For instance, in 2009, three AL West teams were at 85 wins or better, yet only *one* made the playoffs. Meanwhile, the 87-win Minnesota Twins, which would have been in 3rd place in the AL or NL West, won their division. In 2008, the 84-win Los Angeles Dodgers made the playoffs even though they would have been in a whopping 5th place in the NL Central.

In other words, there is hope for the low-in-coin franchise — whether it comes in the form of saving money for several years and then going crazy for a few years, a la the Florida/Miami Marlins, or slowly and meticulously building a world-class farm system and then hoodwinking players into team-friendly contracts, a la Rays du Tampa Bay.

So, yes, the MLB’s competitive balance is indeed “second to none”; it is not like the NFL of the 70s; it does not hand trophies to the biggest spenders; it does not blindly oppress the impoverished; it is not a joke by any stretch — but that does not make it perfect.

*TWO NOTES: 1) Allow me to amend the 17% number there. As Burke points out in the comments, I forgot the final step of that consideration (taking the square root of the R-squared, making it a sense-ful number again). This of course means payroll accounts for 41% of the variation in wins, not just 17% — which only further exacerbate my, and presumably your, ire. I’m not sure who to trust anymore, so I’m going to trust myself on this one. There is no first amendment.*

*2) No, do not fear, there are only 30 MLB teams. All this NFL talk got me thinking 32, but instead of adjusting my words above, I will defer to Steve’s observation below, that I was merely counting the Blargon Nebulons as team No. 31.*

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31st Payroll?

Yes, the gap is so large because the Blargon Nebulons use their own planets’ currency, the Zolak. When converted to US$$, their payroll is actually negative.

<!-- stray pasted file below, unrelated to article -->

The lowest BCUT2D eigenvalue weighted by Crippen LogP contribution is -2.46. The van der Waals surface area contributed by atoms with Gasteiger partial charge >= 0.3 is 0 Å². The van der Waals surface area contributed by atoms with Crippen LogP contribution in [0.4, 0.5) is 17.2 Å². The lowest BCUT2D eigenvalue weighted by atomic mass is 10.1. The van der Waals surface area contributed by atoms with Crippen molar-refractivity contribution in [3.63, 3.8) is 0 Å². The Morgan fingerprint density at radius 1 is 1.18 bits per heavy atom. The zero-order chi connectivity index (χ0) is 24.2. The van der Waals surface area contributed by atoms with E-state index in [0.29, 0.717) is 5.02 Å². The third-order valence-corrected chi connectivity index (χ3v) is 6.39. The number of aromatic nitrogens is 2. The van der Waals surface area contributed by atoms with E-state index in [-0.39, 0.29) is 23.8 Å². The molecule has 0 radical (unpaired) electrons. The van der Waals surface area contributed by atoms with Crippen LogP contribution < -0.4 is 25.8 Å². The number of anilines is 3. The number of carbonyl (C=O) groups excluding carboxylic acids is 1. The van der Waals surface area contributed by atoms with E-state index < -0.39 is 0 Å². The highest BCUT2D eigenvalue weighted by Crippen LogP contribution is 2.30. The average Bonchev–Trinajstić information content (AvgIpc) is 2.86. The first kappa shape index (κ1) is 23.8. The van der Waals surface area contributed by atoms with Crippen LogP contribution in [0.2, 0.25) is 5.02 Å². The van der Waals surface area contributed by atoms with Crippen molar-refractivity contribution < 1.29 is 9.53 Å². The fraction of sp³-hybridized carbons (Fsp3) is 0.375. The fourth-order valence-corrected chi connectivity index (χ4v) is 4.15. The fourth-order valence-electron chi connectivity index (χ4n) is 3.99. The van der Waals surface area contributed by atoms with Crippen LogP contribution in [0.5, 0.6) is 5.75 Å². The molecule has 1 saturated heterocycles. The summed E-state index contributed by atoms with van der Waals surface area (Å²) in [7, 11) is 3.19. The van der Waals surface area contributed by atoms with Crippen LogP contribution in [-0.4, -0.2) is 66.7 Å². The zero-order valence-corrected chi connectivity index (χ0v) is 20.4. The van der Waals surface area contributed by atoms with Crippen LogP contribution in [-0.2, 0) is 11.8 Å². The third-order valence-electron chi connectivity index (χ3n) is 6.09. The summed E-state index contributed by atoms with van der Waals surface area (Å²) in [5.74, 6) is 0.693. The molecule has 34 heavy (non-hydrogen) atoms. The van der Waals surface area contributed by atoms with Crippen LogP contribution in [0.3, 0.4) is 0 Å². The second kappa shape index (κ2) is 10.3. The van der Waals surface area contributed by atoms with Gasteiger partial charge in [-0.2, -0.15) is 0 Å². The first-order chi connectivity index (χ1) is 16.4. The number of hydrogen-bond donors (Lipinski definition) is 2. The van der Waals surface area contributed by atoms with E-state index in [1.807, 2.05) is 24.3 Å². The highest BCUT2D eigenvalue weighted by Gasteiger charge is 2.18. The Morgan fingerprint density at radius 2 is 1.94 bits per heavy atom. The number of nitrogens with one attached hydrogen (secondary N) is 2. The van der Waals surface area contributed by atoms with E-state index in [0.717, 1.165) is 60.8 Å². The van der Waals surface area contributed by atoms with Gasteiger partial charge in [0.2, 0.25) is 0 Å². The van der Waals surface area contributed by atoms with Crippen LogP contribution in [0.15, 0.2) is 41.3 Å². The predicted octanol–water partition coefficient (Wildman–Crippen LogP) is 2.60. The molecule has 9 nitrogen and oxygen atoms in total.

The Zolak? Is that what Greece is calling the Drachma these days?

Great article. One error/need for clarification: re: the gap between the 30th and 31st payrolls, there are only 30 teams. 29 and 30?

Thanking Cot’s Contracts profusely and publicly is a great thing because it is a great website!

Please also spell ‘Cot’s’ correctly :)

I’LL SPELL COT’S HOWEVER I DAMN WELL PLEASE! Fortunately for you, I damn well please employing “correct” as my spelling of choice.

+1 for the Fall Gelb reference

Why should the teams have an equal chance of winning? Why shouldn’t the FANS have an equal chance? More fans = more revenue = higher payroll = better chance of winning. Democracy in action.

That’s an odd definition of democracy.

I think he means capitalism, not democracy.

What, whoever has the most votes wins?

More like, whoever has the most dollars wins. They’re not, despite what the conservatives on our Supreme Court might like to pretend, the same thing.

Seems like the Brewers are a glaring counterexample. Always good, sometimes well above average attendance, but the bad media market (as Bradley noted) keeps their payroll low. Hard to see what’s fair about assigning revenue based on accidents of American media economy.

No. No. No.

Payroll does not account for “17% of the variation in winning percentages over the last 12 seasons.”

It accounts for 17% of the *variance*, which is an abstract statistical concept. Variance is correlation squared. In this case, the units you’re reporting are winning percentage-squared”. Nobody cares about “winning percentage squared.” They care about winning percentage.

The real answer is sqrt(.17), the units of which is “winning percentage”. In other words, payroll accounts for 41% of the variation in winning percentage.

For every additional standard deviation of payroll a team spends, it can expect a 0.41 standard deviations of additional wins. That’s enormous. It may be even worse than that because there are diminishing returns at the extremes–i.e. it’s not a linear correlation up through $200 million. No team can get 130 wins, no matter how much $ it spends, and 100 wins is just as good anyway.

Ah! Very correct!

I will amend it to reflect your correctness.

“The drawback to the coefficient of correlation is that except for the three values -1, 0 and +1, we cannot interpret the correlation. For example, suppose that we calculated the coefficient of correlation to be -0.4. What does this tell us? It tells us two things. The minus sign tell us the relationship is negative and since 0.4 is closer to 0 than 1, we judge that the linear relationship is weak.” (Keller, Statistics for Management and Economics, 8e, p. 124.)

“The coefficient of determination (R-squared) measures the amount of variation in the dependent variable that is explained by variation in the independent variable.” [Referring to an example}] …the coefficient of determination is r^2 = (0.8722)^2 = 0.7588. This tells us that 75.88% of the variation in electrical costs is explained by the number of tools.” (ibid. p. 135.)

So, yes, payroll explains or accounts for 17% of the variation in winning percentage over the past 12 seasons, a very weak relationship